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How Is a Money Personality Developed?

Understanding personality will help you understand your clients.

Justin A. Reckers and Robert A. Simon, 02/16/2012

We now turn our attention to one of the fundamental roots of behavioral economics by taking a more detailed look at the psychological underpinnings of our human nature.

Psychology systematically explores human behavior, motivation, cognition, emotion, and well being. Thus, psychology teaches us about important ways in which human decision-making differs from the rational assumptions of traditional economic models.

In previous articles, we have talked extensively about departures from economic rationality, their potential causes, and some of the outcomes that result from these departures. Most of our examples of departures from the rational models of economics have been cognitive departures or departures that result from errors in thinking processes. These cognitive distortions are far easier to counteract than departures that result from emotional or personality-based biases. Therefore, we have started with examples that are somewhat easier to explain and understand.

Now, we proceed to explain and help you understand how a client's personality type impacts how they think, how they feel, and ultimately how they make financial decisions. We will now take a couple of articles to discuss personality traits--how they are developed, how they function, and how they malfunction.

What Is Personality?
Webster defines personality as, "The combination of characteristics or qualities that form an individual's distinctive character."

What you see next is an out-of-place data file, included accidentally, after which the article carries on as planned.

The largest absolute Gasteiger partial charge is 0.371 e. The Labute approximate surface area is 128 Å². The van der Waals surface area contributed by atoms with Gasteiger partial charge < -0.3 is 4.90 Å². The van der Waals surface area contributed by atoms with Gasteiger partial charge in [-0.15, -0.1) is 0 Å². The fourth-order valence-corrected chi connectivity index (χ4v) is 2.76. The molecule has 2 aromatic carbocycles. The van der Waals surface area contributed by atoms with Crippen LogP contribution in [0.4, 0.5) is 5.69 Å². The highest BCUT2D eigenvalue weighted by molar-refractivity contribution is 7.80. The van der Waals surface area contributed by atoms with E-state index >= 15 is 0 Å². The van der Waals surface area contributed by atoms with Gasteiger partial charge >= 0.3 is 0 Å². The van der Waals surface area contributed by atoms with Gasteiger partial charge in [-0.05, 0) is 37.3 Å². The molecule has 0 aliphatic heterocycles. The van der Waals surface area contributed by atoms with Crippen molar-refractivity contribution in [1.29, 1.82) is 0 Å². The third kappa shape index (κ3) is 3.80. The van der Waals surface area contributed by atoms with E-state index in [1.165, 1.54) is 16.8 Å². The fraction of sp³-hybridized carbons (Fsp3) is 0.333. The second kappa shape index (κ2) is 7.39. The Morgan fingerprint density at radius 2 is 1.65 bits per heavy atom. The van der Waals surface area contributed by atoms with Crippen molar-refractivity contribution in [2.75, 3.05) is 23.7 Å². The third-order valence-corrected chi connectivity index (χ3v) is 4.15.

Simply put, personality is the fundamental template through which an individual experiences the world. It is an orientation toward others, toward oneself, and toward one's life. It is a consistent and pervasive set of traits, assumptions, and frames through which one organizes and perceives.

The manifestations of personality are numerous. For example, is one likely to fight or to run away when confronted by a bully? Is one outgoing or introverted? Is she a risk taker or not? Does one trust easily or is one guarded?

Personality impacts the way we approach change or choose to take on challenges. Personality is relatively enduring; while traits and behaviors change, personality stays with us. It is our nature, our temperament. In many ways, personality informs the "essence" of who we are.

Justin A. Reckers, CFP, CDFA, AIF is director of financial planning at Pacific Wealth Management www.pacwealth.com and managing director of Pacific Divorce Management, LLC www.pacdivorce.com, in San Diego.

Robert A. Simon, Ph.D. www.dr-simon.com is a forensic psychologist, trial consultant, expert witness, and alternative dispute resolution specialist based in Del Mar, Calif.

The author is a freelance contributor to MorningstarAdvisor.com. The views expressed in this article may or may not reflect the views of Morningstar.
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